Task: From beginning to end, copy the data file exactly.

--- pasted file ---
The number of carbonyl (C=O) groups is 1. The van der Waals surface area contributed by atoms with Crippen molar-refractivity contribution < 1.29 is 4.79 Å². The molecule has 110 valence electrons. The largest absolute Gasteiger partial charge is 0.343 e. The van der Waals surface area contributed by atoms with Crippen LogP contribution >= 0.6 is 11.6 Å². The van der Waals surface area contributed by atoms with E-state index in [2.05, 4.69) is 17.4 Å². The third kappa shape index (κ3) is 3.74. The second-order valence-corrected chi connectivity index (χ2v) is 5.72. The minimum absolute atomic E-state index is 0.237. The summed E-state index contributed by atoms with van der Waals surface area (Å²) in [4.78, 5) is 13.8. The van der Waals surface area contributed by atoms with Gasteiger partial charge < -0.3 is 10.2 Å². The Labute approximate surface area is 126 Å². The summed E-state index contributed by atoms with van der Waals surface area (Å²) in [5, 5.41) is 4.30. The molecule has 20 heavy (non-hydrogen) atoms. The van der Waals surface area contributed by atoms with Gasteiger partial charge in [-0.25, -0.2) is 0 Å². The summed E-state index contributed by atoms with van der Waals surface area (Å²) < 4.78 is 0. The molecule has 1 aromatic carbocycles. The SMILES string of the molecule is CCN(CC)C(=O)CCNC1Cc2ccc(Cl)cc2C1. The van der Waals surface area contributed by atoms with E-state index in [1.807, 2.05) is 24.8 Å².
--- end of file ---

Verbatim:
The number of carbonyl (C=O) groups is 1. The van der Waals surface area contributed by atoms with Crippen molar-refractivity contribution < 1.29 is 4.79 Å². The molecule has 110 valence electrons. The largest absolute Gasteiger partial charge is 0.343 e. The van der Waals surface area contributed by atoms with Crippen LogP contribution >= 0.6 is 11.6 Å². The van der Waals surface area contributed by atoms with E-state index in [2.05, 4.69) is 17.4 Å². The third kappa shape index (κ3) is 3.74. The second-order valence-corrected chi connectivity index (χ2v) is 5.72. The minimum absolute atomic E-state index is 0.237. The summed E-state index contributed by atoms with van der Waals surface area (Å²) in [4.78, 5) is 13.8. The van der Waals surface area contributed by atoms with Gasteiger partial charge < -0.3 is 10.2 Å². The Labute approximate surface area is 126 Å². The summed E-state index contributed by atoms with van der Waals surface area (Å²) in [5, 5.41) is 4.30. The molecule has 20 heavy (non-hydrogen) atoms. The van der Waals surface area contributed by atoms with Gasteiger partial charge in [-0.25, -0.2) is 0 Å². The summed E-state index contributed by atoms with van der Waals surface area (Å²) < 4.78 is 0. The molecule has 1 aromatic carbocycles. The SMILES string of the molecule is CCN(CC)C(=O)CCNC1Cc2ccc(Cl)cc2C1. The van der Waals surface area contributed by atoms with E-state index in [1.807, 2.05) is 24.8 Å².